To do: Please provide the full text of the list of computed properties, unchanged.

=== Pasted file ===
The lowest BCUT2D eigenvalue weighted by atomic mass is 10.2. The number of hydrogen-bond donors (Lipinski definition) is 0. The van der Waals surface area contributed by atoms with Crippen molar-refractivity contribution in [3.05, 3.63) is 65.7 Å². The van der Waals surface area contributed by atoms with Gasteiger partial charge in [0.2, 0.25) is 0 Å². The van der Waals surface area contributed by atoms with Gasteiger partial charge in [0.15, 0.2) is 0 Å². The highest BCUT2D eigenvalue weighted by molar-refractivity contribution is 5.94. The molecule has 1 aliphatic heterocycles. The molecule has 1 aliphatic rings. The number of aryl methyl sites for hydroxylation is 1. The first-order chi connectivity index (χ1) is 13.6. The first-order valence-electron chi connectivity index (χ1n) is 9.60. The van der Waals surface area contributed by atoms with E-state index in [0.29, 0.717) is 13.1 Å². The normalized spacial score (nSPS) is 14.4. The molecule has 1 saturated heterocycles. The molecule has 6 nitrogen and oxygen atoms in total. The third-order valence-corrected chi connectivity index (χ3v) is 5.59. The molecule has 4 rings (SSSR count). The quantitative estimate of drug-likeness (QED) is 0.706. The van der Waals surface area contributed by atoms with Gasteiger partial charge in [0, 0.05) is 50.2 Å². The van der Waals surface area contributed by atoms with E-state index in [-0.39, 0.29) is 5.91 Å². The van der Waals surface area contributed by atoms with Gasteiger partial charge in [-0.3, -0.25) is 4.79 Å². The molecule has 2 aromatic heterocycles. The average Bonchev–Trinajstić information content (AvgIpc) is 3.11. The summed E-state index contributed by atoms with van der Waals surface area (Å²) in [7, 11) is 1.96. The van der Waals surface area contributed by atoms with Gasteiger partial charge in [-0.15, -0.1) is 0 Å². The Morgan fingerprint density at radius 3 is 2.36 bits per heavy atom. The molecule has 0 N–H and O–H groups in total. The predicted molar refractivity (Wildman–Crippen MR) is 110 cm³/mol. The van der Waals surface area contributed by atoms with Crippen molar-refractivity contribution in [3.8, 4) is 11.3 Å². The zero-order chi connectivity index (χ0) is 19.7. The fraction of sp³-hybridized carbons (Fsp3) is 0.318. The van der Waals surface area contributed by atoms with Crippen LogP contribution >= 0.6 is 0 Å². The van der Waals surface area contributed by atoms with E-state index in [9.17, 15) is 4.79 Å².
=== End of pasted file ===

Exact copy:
The lowest BCUT2D eigenvalue weighted by atomic mass is 10.2. The number of hydrogen-bond donors (Lipinski definition) is 0. The van der Waals surface area contributed by atoms with Crippen molar-refractivity contribution in [3.05, 3.63) is 65.7 Å². The van der Waals surface area contributed by atoms with Gasteiger partial charge in [0.2, 0.25) is 0 Å². The van der Waals surface area contributed by atoms with Gasteiger partial charge in [0.15, 0.2) is 0 Å². The highest BCUT2D eigenvalue weighted by molar-refractivity contribution is 5.94. The molecule has 1 aliphatic heterocycles. The molecule has 1 aliphatic rings. The number of aryl methyl sites for hydroxylation is 1. The first-order chi connectivity index (χ1) is 13.6. The first-order valence-electron chi connectivity index (χ1n) is 9.60. The van der Waals surface area contributed by atoms with E-state index in [0.29, 0.717) is 13.1 Å². The normalized spacial score (nSPS) is 14.4. The molecule has 1 saturated heterocycles. The molecule has 6 nitrogen and oxygen atoms in total. The third-order valence-corrected chi connectivity index (χ3v) is 5.59. The molecule has 4 rings (SSSR count). The quantitative estimate of drug-likeness (QED) is 0.706. The van der Waals surface area contributed by atoms with Gasteiger partial charge in [0, 0.05) is 50.2 Å². The van der Waals surface area contributed by atoms with E-state index in [-0.39, 0.29) is 5.91 Å². The van der Waals surface area contributed by atoms with Gasteiger partial charge in [-0.3, -0.25) is 4.79 Å². The molecule has 2 aromatic heterocycles. The average Bonchev–Trinajstić information content (AvgIpc) is 3.11. The summed E-state index contributed by atoms with van der Waals surface area (Å²) in [7, 11) is 1.96. The van der Waals surface area contributed by atoms with Gasteiger partial charge in [-0.15, -0.1) is 0 Å². The Morgan fingerprint density at radius 3 is 2.36 bits per heavy atom. The molecule has 0 N–H and O–H groups in total. The predicted molar refractivity (Wildman–Crippen MR) is 110 cm³/mol. The van der Waals surface area contributed by atoms with Crippen molar-refractivity contribution in [3.8, 4) is 11.3 Å². The zero-order chi connectivity index (χ0) is 19.7. The fraction of sp³-hybridized carbons (Fsp3) is 0.318. The van der Waals surface area contributed by atoms with Crippen LogP contribution >= 0.6 is 0 Å². The van der Waals surface area contributed by atoms with E-state index in [9.17, 15) is 4.79 Å².